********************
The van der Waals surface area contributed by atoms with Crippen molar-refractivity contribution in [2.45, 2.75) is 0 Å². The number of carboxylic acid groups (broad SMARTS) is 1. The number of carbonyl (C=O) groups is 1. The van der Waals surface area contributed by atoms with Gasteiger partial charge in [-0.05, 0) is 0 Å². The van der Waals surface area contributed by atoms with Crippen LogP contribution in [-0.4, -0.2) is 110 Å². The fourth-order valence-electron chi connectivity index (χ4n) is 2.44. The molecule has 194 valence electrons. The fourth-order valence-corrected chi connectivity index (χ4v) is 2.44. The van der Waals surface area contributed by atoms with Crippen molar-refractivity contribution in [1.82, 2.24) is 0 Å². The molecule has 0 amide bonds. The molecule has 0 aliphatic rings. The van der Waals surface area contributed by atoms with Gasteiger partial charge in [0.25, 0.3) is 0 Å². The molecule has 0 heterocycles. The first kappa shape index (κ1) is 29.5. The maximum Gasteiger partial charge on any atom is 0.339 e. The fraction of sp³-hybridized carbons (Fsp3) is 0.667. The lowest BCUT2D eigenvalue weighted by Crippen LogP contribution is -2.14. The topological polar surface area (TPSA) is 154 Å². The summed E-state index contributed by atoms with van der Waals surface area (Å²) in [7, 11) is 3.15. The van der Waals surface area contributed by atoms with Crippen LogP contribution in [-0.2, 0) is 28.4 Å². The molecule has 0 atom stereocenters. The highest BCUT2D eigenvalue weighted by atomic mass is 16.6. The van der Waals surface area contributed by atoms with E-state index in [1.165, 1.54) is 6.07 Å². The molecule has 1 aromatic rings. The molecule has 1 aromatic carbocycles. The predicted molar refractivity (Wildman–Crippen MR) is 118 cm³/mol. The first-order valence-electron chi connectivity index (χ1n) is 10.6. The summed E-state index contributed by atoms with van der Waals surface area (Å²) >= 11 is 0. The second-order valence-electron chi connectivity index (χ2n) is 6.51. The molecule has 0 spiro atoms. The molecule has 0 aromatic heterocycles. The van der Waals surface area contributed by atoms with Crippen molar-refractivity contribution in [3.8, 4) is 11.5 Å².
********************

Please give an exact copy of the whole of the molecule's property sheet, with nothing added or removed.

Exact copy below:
The van der Waals surface area contributed by atoms with Crippen molar-refractivity contribution in [2.45, 2.75) is 0 Å². The number of carboxylic acid groups (broad SMARTS) is 1. The number of carbonyl (C=O) groups is 1. The van der Waals surface area contributed by atoms with Gasteiger partial charge in [-0.05, 0) is 0 Å². The van der Waals surface area contributed by atoms with Crippen LogP contribution in [-0.4, -0.2) is 110 Å². The fourth-order valence-electron chi connectivity index (χ4n) is 2.44. The molecule has 194 valence electrons. The fourth-order valence-corrected chi connectivity index (χ4v) is 2.44. The van der Waals surface area contributed by atoms with Crippen molar-refractivity contribution in [1.82, 2.24) is 0 Å². The molecule has 0 amide bonds. The molecule has 0 aliphatic rings. The van der Waals surface area contributed by atoms with Gasteiger partial charge in [0.25, 0.3) is 0 Å². The molecule has 0 heterocycles. The first kappa shape index (κ1) is 29.5. The maximum Gasteiger partial charge on any atom is 0.339 e. The fraction of sp³-hybridized carbons (Fsp3) is 0.667. The lowest BCUT2D eigenvalue weighted by Crippen LogP contribution is -2.14. The topological polar surface area (TPSA) is 154 Å². The summed E-state index contributed by atoms with van der Waals surface area (Å²) in [7, 11) is 3.15. The van der Waals surface area contributed by atoms with Crippen LogP contribution in [-0.2, 0) is 28.4 Å². The molecule has 0 atom stereocenters. The highest BCUT2D eigenvalue weighted by atomic mass is 16.6. The van der Waals surface area contributed by atoms with E-state index in [1.165, 1.54) is 6.07 Å². The molecule has 1 aromatic rings. The molecule has 1 aromatic carbocycles. The predicted molar refractivity (Wildman–Crippen MR) is 118 cm³/mol. The first-order valence-electron chi connectivity index (χ1n) is 10.6. The summed E-state index contributed by atoms with van der Waals surface area (Å²) >= 11 is 0. The second-order valence-electron chi connectivity index (χ2n) is 6.51. The molecule has 0 spiro atoms. The molecule has 0 aromatic heterocycles. The van der Waals surface area contributed by atoms with Crippen molar-refractivity contribution in [3.8, 4) is 11.5 Å².